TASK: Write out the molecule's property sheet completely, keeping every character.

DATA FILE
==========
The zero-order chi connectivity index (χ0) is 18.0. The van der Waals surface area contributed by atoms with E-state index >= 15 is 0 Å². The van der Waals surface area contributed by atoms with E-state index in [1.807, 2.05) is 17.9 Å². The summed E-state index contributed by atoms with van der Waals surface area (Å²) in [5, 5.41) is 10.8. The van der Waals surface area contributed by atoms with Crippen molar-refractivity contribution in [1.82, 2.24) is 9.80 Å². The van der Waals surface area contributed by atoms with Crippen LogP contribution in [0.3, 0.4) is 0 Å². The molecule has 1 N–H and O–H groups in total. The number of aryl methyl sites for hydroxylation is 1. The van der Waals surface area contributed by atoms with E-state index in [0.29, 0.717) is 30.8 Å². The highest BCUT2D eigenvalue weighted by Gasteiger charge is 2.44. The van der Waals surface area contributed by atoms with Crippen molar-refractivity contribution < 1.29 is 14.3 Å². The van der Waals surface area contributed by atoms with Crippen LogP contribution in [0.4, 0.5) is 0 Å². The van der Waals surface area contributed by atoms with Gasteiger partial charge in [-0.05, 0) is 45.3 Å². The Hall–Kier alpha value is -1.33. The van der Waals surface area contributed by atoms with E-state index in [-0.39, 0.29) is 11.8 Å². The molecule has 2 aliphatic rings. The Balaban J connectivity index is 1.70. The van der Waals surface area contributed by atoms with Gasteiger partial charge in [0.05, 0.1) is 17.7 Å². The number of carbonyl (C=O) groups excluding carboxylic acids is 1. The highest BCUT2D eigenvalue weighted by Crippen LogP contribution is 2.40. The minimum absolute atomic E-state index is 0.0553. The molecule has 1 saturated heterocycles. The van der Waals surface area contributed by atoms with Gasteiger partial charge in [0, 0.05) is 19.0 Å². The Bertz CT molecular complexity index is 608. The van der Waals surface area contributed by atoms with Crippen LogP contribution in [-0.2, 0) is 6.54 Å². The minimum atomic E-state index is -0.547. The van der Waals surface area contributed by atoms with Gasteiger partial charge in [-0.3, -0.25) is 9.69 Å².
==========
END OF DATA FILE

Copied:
The zero-order chi connectivity index (χ0) is 18.0. The van der Waals surface area contributed by atoms with E-state index >= 15 is 0 Å². The van der Waals surface area contributed by atoms with E-state index in [1.807, 2.05) is 17.9 Å². The summed E-state index contributed by atoms with van der Waals surface area (Å²) in [5, 5.41) is 10.8. The van der Waals surface area contributed by atoms with Crippen molar-refractivity contribution in [1.82, 2.24) is 9.80 Å². The van der Waals surface area contributed by atoms with Crippen LogP contribution in [0.3, 0.4) is 0 Å². The molecule has 1 N–H and O–H groups in total. The number of aryl methyl sites for hydroxylation is 1. The van der Waals surface area contributed by atoms with E-state index in [0.29, 0.717) is 30.8 Å². The highest BCUT2D eigenvalue weighted by Gasteiger charge is 2.44. The van der Waals surface area contributed by atoms with Crippen molar-refractivity contribution < 1.29 is 14.3 Å². The van der Waals surface area contributed by atoms with Crippen LogP contribution in [0.4, 0.5) is 0 Å². The van der Waals surface area contributed by atoms with Gasteiger partial charge in [-0.05, 0) is 45.3 Å². The Hall–Kier alpha value is -1.33. The van der Waals surface area contributed by atoms with E-state index in [-0.39, 0.29) is 11.8 Å². The molecule has 2 aliphatic rings. The Balaban J connectivity index is 1.70. The van der Waals surface area contributed by atoms with Gasteiger partial charge in [0.05, 0.1) is 17.7 Å². The number of carbonyl (C=O) groups excluding carboxylic acids is 1. The highest BCUT2D eigenvalue weighted by Crippen LogP contribution is 2.40. The minimum absolute atomic E-state index is 0.0553. The molecule has 1 saturated heterocycles. The van der Waals surface area contributed by atoms with Gasteiger partial charge in [0, 0.05) is 19.0 Å². The Bertz CT molecular complexity index is 608. The van der Waals surface area contributed by atoms with Crippen LogP contribution in [-0.2, 0) is 6.54 Å². The minimum atomic E-state index is -0.547. The van der Waals surface area contributed by atoms with Gasteiger partial charge in [-0.3, -0.25) is 9.69 Å².